- MFTs (Marriage and Family Therapists) have at least a master’s degree. Their emphasis is most commonly on couples and family systems, but many also work with individuals.
- Psychiatrists are medical doctors (M.D.s) with a specialization in mental health. While some psychiatrists can and do provide psychotherapy, the majority focus on diagnosis and treatment of mental health issues with psychiatric medications.
- Psychologists are doctoral-level professionals with a variety of specialties. In searching for a psychologist, you will want to look for a Psy.D. degree (someone whose focus in school was clinical, i.e., extensive training in direct work with people) or Ph.D. (someone whose focus in school was on research, but who will also have the necessary clinical experience to get licensed).
The kind of professional you choose depends on you and your needs. There are well-trained, helpful people in all of these professions. It never hurts to speak with psychotherapists with different degrees to get a sense of who might best help.
Interview – or at Least Call – Several
It rarely dawns on most people to interview a doctor. However, speaking with a few psychotherapists can give you a lot of information about who will be the best fit for you. First, try calling and give a brief overview of your situation and needs. Does the person on the other end of the line respond in a way that makes you feel understood? You can ask about anything that seems important for you to make a decision. Maybe education-level or number of years in practice is important to you. Or perhaps you want to know about the psychotherapist’s treatment philosophy. While a psychotherapist cannot provide treatment or give advice by phone, she/he should be willing to take 10 minutes to respond to your most important questions.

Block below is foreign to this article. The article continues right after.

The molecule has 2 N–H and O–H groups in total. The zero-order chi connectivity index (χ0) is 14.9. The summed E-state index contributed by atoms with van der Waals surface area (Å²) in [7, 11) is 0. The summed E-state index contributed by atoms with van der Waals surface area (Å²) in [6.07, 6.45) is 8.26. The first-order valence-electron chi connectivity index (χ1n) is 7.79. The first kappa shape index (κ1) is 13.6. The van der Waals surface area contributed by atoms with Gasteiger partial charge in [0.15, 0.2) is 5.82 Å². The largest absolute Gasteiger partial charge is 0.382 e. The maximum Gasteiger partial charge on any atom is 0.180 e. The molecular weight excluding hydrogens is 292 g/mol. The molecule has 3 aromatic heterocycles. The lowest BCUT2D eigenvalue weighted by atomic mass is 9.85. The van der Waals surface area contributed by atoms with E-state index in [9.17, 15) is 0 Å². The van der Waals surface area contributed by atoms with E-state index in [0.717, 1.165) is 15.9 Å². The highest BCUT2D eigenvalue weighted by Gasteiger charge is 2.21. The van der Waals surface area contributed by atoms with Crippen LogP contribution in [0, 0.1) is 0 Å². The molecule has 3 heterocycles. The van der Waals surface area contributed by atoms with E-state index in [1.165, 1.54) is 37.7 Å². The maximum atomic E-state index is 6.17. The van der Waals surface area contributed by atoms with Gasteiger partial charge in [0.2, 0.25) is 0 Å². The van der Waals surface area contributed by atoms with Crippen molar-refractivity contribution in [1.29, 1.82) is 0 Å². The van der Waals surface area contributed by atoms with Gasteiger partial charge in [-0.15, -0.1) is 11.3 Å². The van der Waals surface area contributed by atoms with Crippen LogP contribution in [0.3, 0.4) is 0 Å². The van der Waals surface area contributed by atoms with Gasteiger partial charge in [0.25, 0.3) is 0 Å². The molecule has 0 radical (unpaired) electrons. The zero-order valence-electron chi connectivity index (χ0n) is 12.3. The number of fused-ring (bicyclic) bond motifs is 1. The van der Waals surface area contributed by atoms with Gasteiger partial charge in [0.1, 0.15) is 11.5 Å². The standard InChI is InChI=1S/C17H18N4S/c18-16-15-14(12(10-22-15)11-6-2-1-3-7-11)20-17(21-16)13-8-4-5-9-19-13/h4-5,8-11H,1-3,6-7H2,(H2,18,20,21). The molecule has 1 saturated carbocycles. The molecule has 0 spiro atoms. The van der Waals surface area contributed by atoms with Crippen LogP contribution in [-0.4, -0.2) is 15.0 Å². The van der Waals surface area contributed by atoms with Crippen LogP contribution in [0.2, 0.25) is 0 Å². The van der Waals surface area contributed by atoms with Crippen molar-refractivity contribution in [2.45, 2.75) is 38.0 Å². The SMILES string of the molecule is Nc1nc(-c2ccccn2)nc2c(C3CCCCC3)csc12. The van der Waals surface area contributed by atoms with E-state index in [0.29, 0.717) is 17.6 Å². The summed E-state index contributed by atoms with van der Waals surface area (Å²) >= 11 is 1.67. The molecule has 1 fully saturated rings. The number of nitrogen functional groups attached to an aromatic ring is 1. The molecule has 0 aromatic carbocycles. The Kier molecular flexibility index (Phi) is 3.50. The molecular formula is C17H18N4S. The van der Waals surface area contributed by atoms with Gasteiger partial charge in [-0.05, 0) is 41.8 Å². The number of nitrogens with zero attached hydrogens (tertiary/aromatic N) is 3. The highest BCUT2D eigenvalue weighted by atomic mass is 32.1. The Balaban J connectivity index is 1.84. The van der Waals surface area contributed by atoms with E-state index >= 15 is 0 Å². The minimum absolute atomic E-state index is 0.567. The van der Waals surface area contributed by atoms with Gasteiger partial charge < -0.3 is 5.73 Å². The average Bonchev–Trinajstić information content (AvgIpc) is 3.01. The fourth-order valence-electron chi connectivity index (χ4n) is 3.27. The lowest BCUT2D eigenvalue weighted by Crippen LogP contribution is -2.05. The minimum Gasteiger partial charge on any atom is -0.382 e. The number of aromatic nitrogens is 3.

Second, if the phone conversation feels comfortable enough, see if the therapist is willing to meet with you to see if it’s a good mutual fit. This can take up to a few sessions to establish. If you experience some early benefit, go ahead and give the relationship a shot. Remember, therapy is a process, and most treatments require more than a few sessions. If, on the other hand, you’re still unsure about your psychotherapist after a few sessions, it’s all right to move on. In fact, continuing your search for a better match makes sense before you invest any more time and money into the process.
Ultimately, studies show that the effect of helpful psychotherapy is about 30% due to a positive relationship with the psychotherapist. So, keep shopping until you find the right one.
Some Resources to Help In Your Search for a Therapist
- Psychology Today
- Psychologist Locator
- The National Register for Health Psychologists
- Your state associations for counselors, social workers, psychologists and psychiatrists will likely have professional directories.
- Word of mouth is a great way to find out about psychotherapists with good reputations.
- Call your insurance company for a list of therapists on their panel.